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RFC: new module r (or R)

by etcshadow (Priest)
on Mar 05, 2004 at 18:08 UTC ( #334305=perlmeditation: print w/replies, xml ) Need Help??

Hello, all. In response to this node, I decided to finallize and publish something I've been working on... a module that replaces directories in @ARGV with their contents, recursively (by tieing @ARGV, and traversing directories as they are accessed). The idea is (obviously) that a user could type:
perl -mr -ne 'print if /foo/' *
and get the same behavior as from
grep -r foo *
Anyway, the thing that I'm offering for comment is basically, should I make it -mr or make it -MR? (And also, of course, if anyone has a reasonable reason why I'd be on crack to even do this, or that it's already been done in a useful enough manner.) The obvious implication being that the tie @ARGV,... occurs either in file-scope or in the import method... which is a miniscule code change, that I'd be happy to make before offering this up to CPAN.

My reasons for wanting to use -mr over -MR are perhaps silly, but quite frankly:

  • it saves a keystroke (the shift key)
  • it is mostly going to be used with other lower-case switches (-p, -n, -e, -i, -l)
  • it's a closer syntax to its closest cousin, grep -r
I think those are all valid things to consider, since we're talking about what effectively amounts to a command line switch.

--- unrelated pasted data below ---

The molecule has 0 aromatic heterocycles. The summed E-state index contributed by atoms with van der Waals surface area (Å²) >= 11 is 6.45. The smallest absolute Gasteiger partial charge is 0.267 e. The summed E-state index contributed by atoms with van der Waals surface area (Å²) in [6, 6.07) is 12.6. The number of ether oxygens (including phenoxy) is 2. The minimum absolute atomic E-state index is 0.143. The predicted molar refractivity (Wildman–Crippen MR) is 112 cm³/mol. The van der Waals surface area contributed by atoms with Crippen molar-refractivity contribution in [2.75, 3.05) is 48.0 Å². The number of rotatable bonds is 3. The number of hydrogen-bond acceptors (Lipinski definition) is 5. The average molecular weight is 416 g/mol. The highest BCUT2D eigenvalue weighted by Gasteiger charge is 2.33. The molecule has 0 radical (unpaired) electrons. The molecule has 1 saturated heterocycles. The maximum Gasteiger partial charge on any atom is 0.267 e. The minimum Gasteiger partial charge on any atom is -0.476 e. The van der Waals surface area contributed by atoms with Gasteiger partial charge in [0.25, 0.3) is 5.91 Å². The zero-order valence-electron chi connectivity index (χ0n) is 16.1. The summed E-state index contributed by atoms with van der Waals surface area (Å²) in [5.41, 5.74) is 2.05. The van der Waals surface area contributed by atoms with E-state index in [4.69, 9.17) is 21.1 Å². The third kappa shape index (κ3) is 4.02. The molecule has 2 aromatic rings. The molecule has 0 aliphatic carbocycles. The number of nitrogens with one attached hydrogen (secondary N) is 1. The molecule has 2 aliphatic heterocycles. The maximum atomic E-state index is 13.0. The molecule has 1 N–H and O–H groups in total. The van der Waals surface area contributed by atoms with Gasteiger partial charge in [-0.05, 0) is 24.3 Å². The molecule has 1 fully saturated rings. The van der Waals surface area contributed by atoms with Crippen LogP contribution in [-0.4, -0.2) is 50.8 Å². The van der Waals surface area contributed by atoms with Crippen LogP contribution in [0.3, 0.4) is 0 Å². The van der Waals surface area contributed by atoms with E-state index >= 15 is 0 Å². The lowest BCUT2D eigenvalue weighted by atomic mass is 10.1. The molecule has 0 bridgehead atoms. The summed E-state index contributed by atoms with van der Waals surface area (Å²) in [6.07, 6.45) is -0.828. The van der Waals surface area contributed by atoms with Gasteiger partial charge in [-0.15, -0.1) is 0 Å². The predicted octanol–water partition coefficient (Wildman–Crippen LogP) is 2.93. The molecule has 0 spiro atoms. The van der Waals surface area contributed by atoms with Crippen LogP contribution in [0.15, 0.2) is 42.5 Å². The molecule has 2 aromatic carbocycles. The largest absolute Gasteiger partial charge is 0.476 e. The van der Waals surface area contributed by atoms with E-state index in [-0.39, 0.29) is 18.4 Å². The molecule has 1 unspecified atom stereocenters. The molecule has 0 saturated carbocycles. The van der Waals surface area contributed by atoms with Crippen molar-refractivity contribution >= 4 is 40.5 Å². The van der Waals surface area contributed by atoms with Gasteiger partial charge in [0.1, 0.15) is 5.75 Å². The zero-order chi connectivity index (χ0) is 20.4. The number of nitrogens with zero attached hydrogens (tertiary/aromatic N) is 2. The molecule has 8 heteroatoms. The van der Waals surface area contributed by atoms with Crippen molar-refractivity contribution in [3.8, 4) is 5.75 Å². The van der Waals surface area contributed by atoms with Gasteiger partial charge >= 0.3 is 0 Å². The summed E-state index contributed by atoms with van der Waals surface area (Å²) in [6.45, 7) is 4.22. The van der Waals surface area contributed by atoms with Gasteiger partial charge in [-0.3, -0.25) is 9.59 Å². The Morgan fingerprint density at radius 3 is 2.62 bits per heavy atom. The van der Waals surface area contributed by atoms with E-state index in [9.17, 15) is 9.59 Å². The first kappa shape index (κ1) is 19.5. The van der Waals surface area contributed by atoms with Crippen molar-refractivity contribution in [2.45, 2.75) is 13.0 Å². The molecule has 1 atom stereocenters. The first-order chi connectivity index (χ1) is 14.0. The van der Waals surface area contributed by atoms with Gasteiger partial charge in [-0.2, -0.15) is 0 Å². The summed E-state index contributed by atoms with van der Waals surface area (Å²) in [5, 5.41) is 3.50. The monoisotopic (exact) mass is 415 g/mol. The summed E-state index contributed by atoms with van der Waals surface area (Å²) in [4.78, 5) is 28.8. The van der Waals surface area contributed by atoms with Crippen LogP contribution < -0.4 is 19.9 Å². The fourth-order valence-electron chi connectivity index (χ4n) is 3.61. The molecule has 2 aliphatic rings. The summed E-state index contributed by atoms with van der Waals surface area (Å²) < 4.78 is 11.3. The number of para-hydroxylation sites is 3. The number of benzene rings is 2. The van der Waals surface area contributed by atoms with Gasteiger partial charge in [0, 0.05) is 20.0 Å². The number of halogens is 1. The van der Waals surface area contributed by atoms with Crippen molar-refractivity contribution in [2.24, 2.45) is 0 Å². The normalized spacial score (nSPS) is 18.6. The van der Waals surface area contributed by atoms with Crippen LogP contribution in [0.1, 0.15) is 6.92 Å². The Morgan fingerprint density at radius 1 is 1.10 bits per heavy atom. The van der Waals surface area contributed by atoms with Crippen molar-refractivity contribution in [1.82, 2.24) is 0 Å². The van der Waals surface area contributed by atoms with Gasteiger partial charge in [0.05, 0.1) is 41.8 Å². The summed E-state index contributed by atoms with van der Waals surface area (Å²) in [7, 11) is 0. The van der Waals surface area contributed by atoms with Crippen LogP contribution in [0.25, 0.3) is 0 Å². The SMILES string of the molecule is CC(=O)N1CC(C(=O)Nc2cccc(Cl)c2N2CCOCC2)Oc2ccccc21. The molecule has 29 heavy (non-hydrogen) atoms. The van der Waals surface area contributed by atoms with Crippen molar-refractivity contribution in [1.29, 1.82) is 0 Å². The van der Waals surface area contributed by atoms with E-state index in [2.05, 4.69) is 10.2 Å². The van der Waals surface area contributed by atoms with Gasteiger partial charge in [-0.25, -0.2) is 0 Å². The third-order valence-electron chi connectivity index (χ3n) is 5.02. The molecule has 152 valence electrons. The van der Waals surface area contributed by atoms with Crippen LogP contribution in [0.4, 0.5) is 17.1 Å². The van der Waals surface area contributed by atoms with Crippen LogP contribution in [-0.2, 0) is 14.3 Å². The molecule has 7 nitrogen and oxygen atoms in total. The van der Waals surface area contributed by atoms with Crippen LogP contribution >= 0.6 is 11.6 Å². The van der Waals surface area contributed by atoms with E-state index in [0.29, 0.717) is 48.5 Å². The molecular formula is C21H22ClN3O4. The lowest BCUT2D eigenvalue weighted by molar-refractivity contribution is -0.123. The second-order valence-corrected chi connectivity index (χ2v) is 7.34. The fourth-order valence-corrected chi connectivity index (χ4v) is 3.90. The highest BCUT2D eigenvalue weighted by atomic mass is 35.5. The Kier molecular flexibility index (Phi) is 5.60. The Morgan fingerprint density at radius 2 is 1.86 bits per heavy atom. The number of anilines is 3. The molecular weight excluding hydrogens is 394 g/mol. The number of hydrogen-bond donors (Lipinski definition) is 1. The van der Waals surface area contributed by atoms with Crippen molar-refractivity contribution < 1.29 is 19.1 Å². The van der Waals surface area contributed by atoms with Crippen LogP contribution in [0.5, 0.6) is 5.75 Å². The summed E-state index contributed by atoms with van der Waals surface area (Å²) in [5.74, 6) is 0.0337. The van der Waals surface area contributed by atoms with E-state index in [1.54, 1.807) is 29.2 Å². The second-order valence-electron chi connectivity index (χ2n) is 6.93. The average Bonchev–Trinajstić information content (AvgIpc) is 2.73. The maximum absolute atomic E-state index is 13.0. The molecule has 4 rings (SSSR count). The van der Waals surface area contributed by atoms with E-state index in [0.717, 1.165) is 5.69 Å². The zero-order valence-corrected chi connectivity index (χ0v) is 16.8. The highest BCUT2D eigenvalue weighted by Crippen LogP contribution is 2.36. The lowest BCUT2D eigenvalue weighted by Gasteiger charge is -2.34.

The costs, however, are that:

  • a lowercase module name implies that it is a pragma... and this is only sort of like a pragma (but not really)
  • it won't work quite like a normal module, being use'd, because the magic occurs when the file is required, without anything happen at import time
I think it's obvious that the m and r should be in the same case, as perl -mR -e ... or perl -Mr -e ... are just shift-key gymnastics that nobody wants or should have to go through.

Thoughts? Comments? Also, is there a more definitive place to take this question, like comp.lang.something-or-other?

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Re: RFC: new module r (or R)
by BrowserUk (Patriarch) on Mar 05, 2004 at 18:54 UTC

    Personally, I prefer -mr.

    ...but if the namespace police won't permit that on cpan, it wouldn't matter, because I would simply rename it for local use.

    Did you give any thought to depth first -v- breadth first?

    It probably wouldn't make any difference at all for most uses. In fact, now I've typed that, the only time it might make a difference is if you were using it to delete files and wanted to also delete the subir if it ended up empty. But that's probably better done with other tools anyway.